Reefer 170 reborn

Discussion in 'Tank Journals' started by Eugene, Jan 20, 2018.

  1. kinetic

    kinetic Supporting Member

    Looks good. Hope it turns out well!

    Any thoughts on where the dinos may have come from? Ever get Algae Barn chaeto? I recently got a fresh batch of that, left it in a sterilized bucket with new salt mix and a powerhead that only was used for mixing new water, and dinos grew. Anyway, just curious ;)
     
  2. Eugene

    Eugene Supporting Member

    Have no idea - I don't have any cheato and always trying to dip frags in peroxide before putting in my tank to prevent algae.
     
  3. Eugene

    Eugene Supporting Member

    What a difference in coral's health after I started to dose phosphates!!! Finally I've got good PE and colors are getting back. But algae also coming with vengeance - even bubble algae appeared from somewhere - I didn't put anything new in my tank for last 2-3 month so it was sitting and waiting for some phosphates.
     
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  4. Eugene

    Eugene Supporting Member

    Horror is here - any ideas about beating this thing without crashing whole tank? Sand replacement? Confirmed dino under microscope.

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  5. ashburn2k

    ashburn2k Webmaster Staff Member

    stir sand, feed less and check your water source.. good luck.
     
  6. Eugene

    Eugene Supporting Member

    Do it all the time - every week vacuum sand, had 0 nitrates - 0 phosphates, corals struggled but algae was under control.
    I started to dose nitrates and phosphates to get at least some readings and this thing started to consume nutrients like crazy, but corals definitely appreciate nutrients. BTW - I might have had semi-exhausted DI resin and some silica in the water - had diatoms but dino was under control. Recently changed filters and new DI resin - diatoms gone but dinos exploded. I read some article on r2r about dosing silica and growing diatoms to compete with dinos but I feel like it's too much.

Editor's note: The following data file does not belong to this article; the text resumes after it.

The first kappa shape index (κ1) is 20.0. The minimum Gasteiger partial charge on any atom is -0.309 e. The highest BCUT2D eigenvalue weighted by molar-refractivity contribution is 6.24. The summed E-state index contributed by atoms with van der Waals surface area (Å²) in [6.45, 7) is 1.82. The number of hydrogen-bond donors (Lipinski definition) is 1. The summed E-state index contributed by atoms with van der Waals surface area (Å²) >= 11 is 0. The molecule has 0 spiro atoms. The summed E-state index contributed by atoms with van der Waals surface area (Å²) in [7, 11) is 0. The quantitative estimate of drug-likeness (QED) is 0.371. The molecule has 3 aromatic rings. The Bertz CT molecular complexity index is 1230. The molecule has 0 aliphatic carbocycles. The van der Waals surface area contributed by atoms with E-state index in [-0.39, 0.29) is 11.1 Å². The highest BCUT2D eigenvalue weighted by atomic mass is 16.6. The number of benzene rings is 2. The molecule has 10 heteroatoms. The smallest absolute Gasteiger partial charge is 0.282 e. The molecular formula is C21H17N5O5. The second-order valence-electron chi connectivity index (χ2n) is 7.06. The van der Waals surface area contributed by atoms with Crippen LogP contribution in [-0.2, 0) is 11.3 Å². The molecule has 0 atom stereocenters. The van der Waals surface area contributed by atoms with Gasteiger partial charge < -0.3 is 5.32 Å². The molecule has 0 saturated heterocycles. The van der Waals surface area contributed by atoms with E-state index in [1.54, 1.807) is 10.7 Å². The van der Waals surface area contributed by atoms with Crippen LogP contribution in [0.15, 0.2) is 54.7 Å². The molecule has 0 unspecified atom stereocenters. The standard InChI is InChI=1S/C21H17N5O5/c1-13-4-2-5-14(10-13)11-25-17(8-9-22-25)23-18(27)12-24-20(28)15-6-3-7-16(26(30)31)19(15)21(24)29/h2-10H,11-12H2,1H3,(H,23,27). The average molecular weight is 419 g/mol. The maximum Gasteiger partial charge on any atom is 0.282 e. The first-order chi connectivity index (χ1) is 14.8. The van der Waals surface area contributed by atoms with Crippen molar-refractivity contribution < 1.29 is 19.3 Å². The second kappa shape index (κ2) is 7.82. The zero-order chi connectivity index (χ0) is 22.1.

I feel like something needs to be done besides sand cleaning.
     
  7. ashburn2k

    ashburn2k Webmaster Staff Member

    it just occured to me that @kinetic has the same tank as you do and the same lights? and he was battling. the same problem just not long ago... maybe it's something about your tanks?
     
  8. Eugene

    Eugene Supporting Member

    Same luck! :) Seriously, I'm sure there is nothing about light or tanks - it's just a peace of glass and some LEDs.
     
  9. Coral reefer

    Coral reefer Past President

    Siphon is out. Not with a vacuum. Just straight siphon it with some sand out. New sand it cheap. If it keeps coming back then maybe try Dino x.
    Are you still adding nitrates/phosphates?
     
  10. rygh

    rygh BOD

    +1 on siphoning directly, top layer of sand and all.
    Or like you said, ALL of the sand. Go bare bottom until things clear up, then add sand again.

    I can confirm from personal use that Dino-X will not harm corals, and kills normal algae.
    But never tried it on Dinos.

    You could try dosing other bacteria, like ECO balance. But I am skeptical.

    My sympathies.
    When problems like these stick around despite all the things you try, it is SO frustrating!!
    :mad::mad:
     
  11. Eugene